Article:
Thursday, July 3, 2014
Progress in HIV-1 Vaccine Development
Advances in HIV vaccine development have been hampered by roadblocks associated with failure to prevent infection. In recent years, a number of basic and translational science advances have shown promise in the development for an effective vaccine. In their review, Haynes and colleagues summarize these advances along with the roadblocks that still remain, as well as the most promising approaches to successful vaccine design (J Allergy Clin Immunol 2014, 134(1): 3-10).
This year, the field of HIV-vaccine research had a major disappointment in the announcement of the lack of a vaccine efficacy seen in a DNA prime, recombinant adenovirus type 5 (rAd5) boost HIV-1 vaccine trial developed by the NIH Vaccine Research Center. The vaccine was designed to test the hypothesis that high levels of CD8+ cytotoxic T cells (CTLs) could either protect against transmission or lead to control of plasma HIV-1 viral load. The second failed trial, the Merck recombinant adenovirus type 5 trail, not only lacked vaccine efficacy, but also appeared to enhance infection in those vaccines seropositive for Ad5. Although these 2 trials were of great disappointment, they provided valuable information on the types of immune responses that are unlikely to be protective.
New advances have demonstrated a variety of promising results such as the discovery of new envelope (Env) targets of potentially protective antibodies. A recent study shows promise with the finding that CD8+ T cells are associated with control and eradication of early retrovirus infections in rhesus macaques. Another recent study shows that the development of immunogens to overcome HIV-1 T cell epitope diversity while another study identifies correlates of transmission risk in an HIV-1 efficacy trail. And finally, a recent advancement has mapped the co-evolution of HIV-1 founder Env mutants in infected individuals who develop broad neutralizing antibodies (bnAbs), thereby defining bnAb developmental pathways.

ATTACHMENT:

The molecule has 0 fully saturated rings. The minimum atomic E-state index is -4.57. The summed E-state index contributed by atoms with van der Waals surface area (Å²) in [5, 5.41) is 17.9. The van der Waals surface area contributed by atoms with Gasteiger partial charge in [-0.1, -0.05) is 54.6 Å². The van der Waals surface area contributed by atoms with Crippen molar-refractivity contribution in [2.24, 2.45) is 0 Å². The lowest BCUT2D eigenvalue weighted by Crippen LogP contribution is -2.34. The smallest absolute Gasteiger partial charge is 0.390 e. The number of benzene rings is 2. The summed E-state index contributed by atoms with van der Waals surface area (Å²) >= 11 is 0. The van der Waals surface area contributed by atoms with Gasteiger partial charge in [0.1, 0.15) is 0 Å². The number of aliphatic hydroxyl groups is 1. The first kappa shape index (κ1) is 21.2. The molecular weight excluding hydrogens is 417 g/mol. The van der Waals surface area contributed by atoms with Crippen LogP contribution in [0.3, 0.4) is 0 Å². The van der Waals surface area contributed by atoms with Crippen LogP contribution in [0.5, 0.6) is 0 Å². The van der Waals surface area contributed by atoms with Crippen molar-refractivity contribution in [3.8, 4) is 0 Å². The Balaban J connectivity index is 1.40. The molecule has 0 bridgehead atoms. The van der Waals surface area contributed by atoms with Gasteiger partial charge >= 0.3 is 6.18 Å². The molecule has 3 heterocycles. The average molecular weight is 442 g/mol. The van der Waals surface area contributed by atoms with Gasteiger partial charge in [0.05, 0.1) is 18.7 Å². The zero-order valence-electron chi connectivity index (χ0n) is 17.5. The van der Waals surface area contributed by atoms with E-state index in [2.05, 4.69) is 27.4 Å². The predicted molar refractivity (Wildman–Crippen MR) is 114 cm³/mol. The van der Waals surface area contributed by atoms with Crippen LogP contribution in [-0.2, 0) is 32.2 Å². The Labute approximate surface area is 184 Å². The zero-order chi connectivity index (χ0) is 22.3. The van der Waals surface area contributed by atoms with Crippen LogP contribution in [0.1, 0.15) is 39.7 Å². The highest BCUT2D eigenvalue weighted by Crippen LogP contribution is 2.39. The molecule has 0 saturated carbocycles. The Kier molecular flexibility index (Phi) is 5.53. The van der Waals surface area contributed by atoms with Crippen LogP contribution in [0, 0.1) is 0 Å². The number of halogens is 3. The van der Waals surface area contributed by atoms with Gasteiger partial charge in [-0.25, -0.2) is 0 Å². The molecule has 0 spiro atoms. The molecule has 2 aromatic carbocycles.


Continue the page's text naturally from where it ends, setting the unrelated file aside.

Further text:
Despite these advances, the field is still years away from deployment of an effective vaccine. Moving forward in HIV-1 vaccine research requires the conversion of subdominant immune responses into dominant ones, which has yet to be accomplished by an infectious disease vaccine. HIV-1 vaccine research is breaking promising new ground in vaccinology, and success in its development will herald success for other difficult vaccines such as influenza and hepatitis C.